Three Types of Low-Volatility ETFs

The string of financial crises in recent years has been etched on the market’s psyche. As a way to mitigate oscillations in their portfolios, investors are turning to a number of low-volatility exchange traded fund options to hedge against potential risks down the road.

Low-volatility strategies tend to underperform during a bull market, but during times of market uncertainty, these types of investments can provide decent risk-adjusted returns.

One of the most popular option has been the PowerShares S&P 500 Low Volatility ETF (NYSEArca: SPLV), which garnered almost $3.1 billion since its launch in May 2011. SPLV holds the 100 stocks of the S&P 500 Index that has shown the lowest realized volatility over the last year. [Low-Volatility ETFs: The New Safe Haven]

Still, with the ever expanding universe of ETFs, investors have other tools on hand. For instance, the Direxion S&P 500 DRRC Volatility Response Shares (NYSEArca: VSPY) tackles the volatility issue through another methodology as a way to generate a greater risk/return portfolio.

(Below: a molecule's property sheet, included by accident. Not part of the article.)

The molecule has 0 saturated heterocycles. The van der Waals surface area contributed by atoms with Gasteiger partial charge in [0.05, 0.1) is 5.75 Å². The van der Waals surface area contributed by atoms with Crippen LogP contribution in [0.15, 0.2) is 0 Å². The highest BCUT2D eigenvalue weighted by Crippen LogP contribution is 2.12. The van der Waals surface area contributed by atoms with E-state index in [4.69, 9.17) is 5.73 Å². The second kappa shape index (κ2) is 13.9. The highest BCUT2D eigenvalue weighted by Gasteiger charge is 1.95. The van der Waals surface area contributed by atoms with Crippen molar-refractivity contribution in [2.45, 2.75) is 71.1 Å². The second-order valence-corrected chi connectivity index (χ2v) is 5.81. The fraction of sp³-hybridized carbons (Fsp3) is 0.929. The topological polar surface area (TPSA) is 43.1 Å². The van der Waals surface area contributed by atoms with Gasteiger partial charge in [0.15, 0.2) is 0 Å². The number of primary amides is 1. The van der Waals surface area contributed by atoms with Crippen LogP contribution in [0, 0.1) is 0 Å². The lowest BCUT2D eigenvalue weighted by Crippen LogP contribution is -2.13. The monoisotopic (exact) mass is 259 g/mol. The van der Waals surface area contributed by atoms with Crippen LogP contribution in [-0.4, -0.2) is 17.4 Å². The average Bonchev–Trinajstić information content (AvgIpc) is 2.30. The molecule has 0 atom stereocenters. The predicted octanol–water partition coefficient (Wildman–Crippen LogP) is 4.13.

Specifically, VSPY mitigates risk by changing its equity exposure to the S&P 500 based on a volatility index. The fund’s equity exposure is calculated by dividing the target volatility of 15% by the S&P 500’s volatility. Consequently, depending on the volatility level, VSPY can take on a cash position in T-Bills of 0% to a little over 80%.

More recently, two “tail” or “downside” hedged ETFs have been launched: the First Trust CBOE S&P 500 VIX Tail Hedge Fund (NYSEArca: VIXH) and PowerShares S&P 500 Downside Hedged Portfolio (NYSEArca: PHDG). Both funds will shift its position in the S&P 500 and call options on VIX futures, based on current market volatility. [PowerShares Readies ‘Downside Hedged’ ETF]

The tail hedging strategy protects a portfolio from extreme market oscillations due to unpredictable, random and unexpected events, or “Black Swan” events. The term was coined in a 2007 book by Nassim Nicholas Taleb published right before the financial crisis hit.

For more information on low-volatility funds, visit our low-volatility category.

Max Chen contributed to this article.

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